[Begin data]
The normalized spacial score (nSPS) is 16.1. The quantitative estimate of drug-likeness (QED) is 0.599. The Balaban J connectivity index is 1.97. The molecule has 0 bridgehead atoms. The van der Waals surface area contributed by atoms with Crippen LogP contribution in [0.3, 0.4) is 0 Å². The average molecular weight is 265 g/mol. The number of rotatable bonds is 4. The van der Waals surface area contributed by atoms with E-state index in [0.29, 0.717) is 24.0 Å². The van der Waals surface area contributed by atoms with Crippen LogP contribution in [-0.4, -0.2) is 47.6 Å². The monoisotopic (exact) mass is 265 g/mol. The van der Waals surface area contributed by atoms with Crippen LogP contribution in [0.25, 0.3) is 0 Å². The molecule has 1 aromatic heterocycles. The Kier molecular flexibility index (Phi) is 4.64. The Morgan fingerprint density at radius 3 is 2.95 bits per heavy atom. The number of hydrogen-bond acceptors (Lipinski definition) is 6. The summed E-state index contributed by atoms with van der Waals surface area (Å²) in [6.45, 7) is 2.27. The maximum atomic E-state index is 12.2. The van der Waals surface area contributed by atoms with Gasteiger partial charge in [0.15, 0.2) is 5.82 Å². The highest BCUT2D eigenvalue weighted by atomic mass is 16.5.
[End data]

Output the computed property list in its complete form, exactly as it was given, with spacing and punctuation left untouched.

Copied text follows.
The normalized spacial score (nSPS) is 16.1. The quantitative estimate of drug-likeness (QED) is 0.599. The Balaban J connectivity index is 1.97. The molecule has 0 bridgehead atoms. The van der Waals surface area contributed by atoms with Crippen LogP contribution in [0.3, 0.4) is 0 Å². The average molecular weight is 265 g/mol. The number of rotatable bonds is 4. The van der Waals surface area contributed by atoms with E-state index in [0.29, 0.717) is 24.0 Å². The van der Waals surface area contributed by atoms with Crippen LogP contribution in [-0.4, -0.2) is 47.6 Å². The monoisotopic (exact) mass is 265 g/mol. The van der Waals surface area contributed by atoms with Crippen LogP contribution in [0.25, 0.3) is 0 Å². The molecule has 1 aromatic heterocycles. The Kier molecular flexibility index (Phi) is 4.64. The Morgan fingerprint density at radius 3 is 2.95 bits per heavy atom. The number of hydrogen-bond acceptors (Lipinski definition) is 6. The summed E-state index contributed by atoms with van der Waals surface area (Å²) in [6.45, 7) is 2.27. The maximum atomic E-state index is 12.2. The van der Waals surface area contributed by atoms with Gasteiger partial charge in [0.15, 0.2) is 5.82 Å². The highest BCUT2D eigenvalue weighted by atomic mass is 16.5.